MARKET REPORT: US auto strikes slow GKN auto subsidiary Dowlais
Investors in what has been GKN suffered a session of ups and downs yesterday.
Melrose bought the 264-year-old group, which made cannonballs used in the Battle of Waterloo and Spitfires for the Battle of Britain, for £8bn in a highly controversial deal in 2018.
The GKN Aerospace business remains part of Melrose, while GKN Automotive has been spun off as a separate listed group called Dowlais.
In an update yesterday, Dowlais warned that its 2023 results will likely be affected by the proposed US strike.
Union magnates have been locked in talks with automakers Stellantis, Ford and General Motors over wages.
Split: The GKN Aerospace business remains part of Melrose, while GKN Automotive has been spun off as a separate listed group called Dowlais.
As a result of the looming strikes, Dowlais said demand for the auto parts it makes for major manufacturers appears “uncertain.”
It overshadowed an otherwise strong first half in which revenue from the mid-cap business rose 12 per cent to £2.8bn, while profits soared 39 per cent to £177m.
Dowlais said trading during the six months to the end of June exceeded expectations and would have led to an increase in its full-year outlook if the potential strike had not loomed over the business.
Stifel analyst Mark Davies Jones said Dowlais should manage to “get through a few weeks of production disruption and still hit the numbers” if the strike continues.
But he warned that “a prolonged dispute will clearly put pressure on second-half performance.”
Dowlais shares sank 7.3 per cent, or 9.3 pence, to 118.75 pence.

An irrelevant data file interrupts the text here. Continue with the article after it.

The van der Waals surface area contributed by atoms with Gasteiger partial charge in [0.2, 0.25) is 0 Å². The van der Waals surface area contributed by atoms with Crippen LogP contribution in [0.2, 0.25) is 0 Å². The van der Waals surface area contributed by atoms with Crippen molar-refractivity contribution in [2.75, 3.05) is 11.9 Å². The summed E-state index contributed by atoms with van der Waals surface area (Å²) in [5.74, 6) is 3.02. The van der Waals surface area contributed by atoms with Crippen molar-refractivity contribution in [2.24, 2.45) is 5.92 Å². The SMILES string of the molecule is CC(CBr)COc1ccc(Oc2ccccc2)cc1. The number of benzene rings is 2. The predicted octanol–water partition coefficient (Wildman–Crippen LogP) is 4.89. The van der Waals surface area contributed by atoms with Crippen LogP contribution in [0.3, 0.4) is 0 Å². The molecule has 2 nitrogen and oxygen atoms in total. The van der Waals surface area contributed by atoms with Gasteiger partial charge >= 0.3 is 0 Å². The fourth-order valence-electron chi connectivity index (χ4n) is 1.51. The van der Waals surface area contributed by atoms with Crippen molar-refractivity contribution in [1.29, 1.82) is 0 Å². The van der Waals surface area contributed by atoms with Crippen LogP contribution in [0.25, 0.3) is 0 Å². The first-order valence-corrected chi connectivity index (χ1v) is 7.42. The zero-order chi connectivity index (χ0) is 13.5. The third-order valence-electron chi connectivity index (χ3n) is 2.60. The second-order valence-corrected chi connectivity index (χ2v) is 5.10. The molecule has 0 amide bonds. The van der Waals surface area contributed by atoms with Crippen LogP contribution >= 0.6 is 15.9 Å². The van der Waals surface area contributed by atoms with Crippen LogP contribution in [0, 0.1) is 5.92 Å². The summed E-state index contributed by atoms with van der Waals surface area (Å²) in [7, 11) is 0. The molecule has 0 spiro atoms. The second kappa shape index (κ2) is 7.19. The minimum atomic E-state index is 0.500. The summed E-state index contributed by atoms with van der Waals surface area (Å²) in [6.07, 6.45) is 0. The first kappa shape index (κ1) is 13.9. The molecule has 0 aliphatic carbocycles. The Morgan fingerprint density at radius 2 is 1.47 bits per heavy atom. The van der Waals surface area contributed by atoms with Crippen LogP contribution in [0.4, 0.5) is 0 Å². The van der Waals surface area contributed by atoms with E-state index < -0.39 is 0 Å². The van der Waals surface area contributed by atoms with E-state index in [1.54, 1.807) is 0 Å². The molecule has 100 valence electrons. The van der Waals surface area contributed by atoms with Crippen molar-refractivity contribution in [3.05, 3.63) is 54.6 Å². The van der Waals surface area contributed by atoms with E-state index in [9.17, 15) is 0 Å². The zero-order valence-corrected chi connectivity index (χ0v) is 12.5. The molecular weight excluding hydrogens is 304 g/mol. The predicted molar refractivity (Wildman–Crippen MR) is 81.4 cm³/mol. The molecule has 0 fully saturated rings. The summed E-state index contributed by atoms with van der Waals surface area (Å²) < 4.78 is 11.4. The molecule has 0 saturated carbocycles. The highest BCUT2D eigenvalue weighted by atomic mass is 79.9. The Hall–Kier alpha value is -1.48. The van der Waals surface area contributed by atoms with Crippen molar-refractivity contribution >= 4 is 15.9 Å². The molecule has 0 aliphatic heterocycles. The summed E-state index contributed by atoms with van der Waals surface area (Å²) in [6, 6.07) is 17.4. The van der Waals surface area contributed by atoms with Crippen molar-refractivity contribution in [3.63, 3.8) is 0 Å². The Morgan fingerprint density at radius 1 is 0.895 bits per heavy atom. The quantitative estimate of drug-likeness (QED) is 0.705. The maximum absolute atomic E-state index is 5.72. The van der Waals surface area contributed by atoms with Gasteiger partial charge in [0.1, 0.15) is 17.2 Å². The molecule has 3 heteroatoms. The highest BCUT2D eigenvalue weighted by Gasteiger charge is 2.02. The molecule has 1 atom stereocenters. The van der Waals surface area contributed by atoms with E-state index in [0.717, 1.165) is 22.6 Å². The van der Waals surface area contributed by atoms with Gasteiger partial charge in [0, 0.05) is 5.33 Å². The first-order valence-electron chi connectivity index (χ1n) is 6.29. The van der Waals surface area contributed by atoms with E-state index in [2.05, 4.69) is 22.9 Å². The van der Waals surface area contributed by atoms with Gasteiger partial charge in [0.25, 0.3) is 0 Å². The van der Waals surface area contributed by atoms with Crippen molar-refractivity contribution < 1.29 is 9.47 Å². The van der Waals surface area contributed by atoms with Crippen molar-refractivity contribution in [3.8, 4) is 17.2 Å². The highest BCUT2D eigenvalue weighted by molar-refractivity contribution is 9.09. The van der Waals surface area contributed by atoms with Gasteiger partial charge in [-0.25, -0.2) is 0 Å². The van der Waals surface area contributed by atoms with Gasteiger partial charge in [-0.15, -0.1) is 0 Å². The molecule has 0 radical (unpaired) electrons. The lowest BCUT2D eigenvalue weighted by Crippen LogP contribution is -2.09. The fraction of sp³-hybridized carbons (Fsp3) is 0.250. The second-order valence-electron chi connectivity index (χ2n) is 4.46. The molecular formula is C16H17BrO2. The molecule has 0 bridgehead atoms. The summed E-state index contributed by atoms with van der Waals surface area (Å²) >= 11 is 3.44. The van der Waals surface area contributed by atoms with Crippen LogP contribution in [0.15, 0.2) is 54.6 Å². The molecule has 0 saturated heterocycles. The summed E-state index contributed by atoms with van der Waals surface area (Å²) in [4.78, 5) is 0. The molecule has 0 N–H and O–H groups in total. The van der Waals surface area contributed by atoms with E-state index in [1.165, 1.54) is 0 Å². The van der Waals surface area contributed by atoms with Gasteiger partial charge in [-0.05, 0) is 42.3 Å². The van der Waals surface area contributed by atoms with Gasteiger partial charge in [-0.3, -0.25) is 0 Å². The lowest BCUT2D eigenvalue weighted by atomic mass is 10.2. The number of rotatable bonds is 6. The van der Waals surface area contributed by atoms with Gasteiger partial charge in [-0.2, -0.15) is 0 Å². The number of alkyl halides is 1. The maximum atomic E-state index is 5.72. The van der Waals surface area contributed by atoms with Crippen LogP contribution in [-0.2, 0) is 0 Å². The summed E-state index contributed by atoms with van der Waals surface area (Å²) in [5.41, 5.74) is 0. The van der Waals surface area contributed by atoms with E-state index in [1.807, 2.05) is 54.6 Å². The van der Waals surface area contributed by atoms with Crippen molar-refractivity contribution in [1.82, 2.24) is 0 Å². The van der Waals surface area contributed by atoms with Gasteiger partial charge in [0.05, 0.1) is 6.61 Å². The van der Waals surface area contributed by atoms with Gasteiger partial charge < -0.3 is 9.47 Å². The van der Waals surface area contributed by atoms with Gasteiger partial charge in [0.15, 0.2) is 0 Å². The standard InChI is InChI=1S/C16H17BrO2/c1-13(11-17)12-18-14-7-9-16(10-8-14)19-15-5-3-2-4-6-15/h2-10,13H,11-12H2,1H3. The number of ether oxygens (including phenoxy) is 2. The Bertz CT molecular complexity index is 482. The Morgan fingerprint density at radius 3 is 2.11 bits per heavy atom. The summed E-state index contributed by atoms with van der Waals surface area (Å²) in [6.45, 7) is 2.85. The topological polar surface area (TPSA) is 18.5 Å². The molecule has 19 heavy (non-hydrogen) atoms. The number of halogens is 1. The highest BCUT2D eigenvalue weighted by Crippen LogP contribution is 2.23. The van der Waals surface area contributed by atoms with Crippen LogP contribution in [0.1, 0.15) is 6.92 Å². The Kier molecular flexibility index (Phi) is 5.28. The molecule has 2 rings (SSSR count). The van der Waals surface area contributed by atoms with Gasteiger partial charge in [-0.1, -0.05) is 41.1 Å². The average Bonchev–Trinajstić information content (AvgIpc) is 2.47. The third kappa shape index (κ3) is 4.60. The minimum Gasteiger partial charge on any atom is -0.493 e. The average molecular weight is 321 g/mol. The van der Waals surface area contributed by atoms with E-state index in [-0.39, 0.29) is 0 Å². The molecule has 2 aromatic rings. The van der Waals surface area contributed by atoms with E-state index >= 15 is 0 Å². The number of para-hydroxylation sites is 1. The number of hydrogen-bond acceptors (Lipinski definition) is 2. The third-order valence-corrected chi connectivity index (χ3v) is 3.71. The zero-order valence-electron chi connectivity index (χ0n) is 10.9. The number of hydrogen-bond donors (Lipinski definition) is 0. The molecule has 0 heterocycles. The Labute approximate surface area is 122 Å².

In Melrose, the aerospace company warned it was facing a £200m hit from an engine parts issue affecting a US company.
Stock Watch – Keyword Studies
Keywords Studios fell 4.6 per cent, or 68 pence, to 1,405 pence after the video game developer warned that entertainment strikes in the United States were affecting its business.
The group, which provides services to companies such as Activision Blizzard, maker of Call Of Duty, said revenue rose 19.4 percent to £330 million in the first six months of 2023.
But the actors’ strike in the United States has affected its audio businesses and marketing studios, meaning organic revenue growth could take a hit.
On Monday, Pratt & Whitney owner RTX said that up to 700 of its engines, which power Airbus A320neo planes, would have to be retired for quality inspections from this year until 2026.
With GKN Aerospace involved in the Pratt & Whitney engine programme, Melrose estimated it could take a hit of up to £200m through 2026. The shares fell 1.3 per cent, or 6.2p, to 479.3p.
The United States was also proving tough on Chemring, which makes military explosives and technology to help its customers launch rockets and satellites into orbit.
Chemring warned that it was waiting for the US Department of Defense (DoD) to approve some deliveries of countermeasures worth around £25 million in revenue.
He said officials wanted to evaluate the quality of raw materials provided by a supplier.
That means delivery of £25m worth of orders could be delayed beyond the current financial year.
Chemring shares fell 6.1 per cent, or 18.5p, to 286p.
But it was not all doom and gloom for the industry. BAE Systems, Britain’s biggest defense company, has secured another £130m arms order from the Government as the war in Ukraine increases military spending.
The shares rose 0.5 per cent, or 5.5 pence, to 1,044 pence.
Fund manager JTC said it should beat market forecasts after a rise in revenue in the first six months of this year alongside its recent acquisition of US firm South Dakota Trust Company. The shares soared 8.7 per cent, or 58.5p, to 733p.
DX Group rose 0.5 per cent, or 0.2 pence, to 43.2 pence after the delivery company’s largest shareholder Gatemore backed the equity firm’s takeover proposal announced on Monday private HIG European Capital Partners.
Home improvement business Wickes gained 3.5 per cent, or 4.9p, to 143.4p as it said sales in the six months to July 1 were “resilient” and reiterated that should meet market forecasts of an annual profit of £45 million to £48 million.
The FTSE 100 rose 0.4 per cent, or 30.66 points, to 7,527.53 and the FTSE 250 added 0.1 per cent, or 19.86 points, to 18,542.3.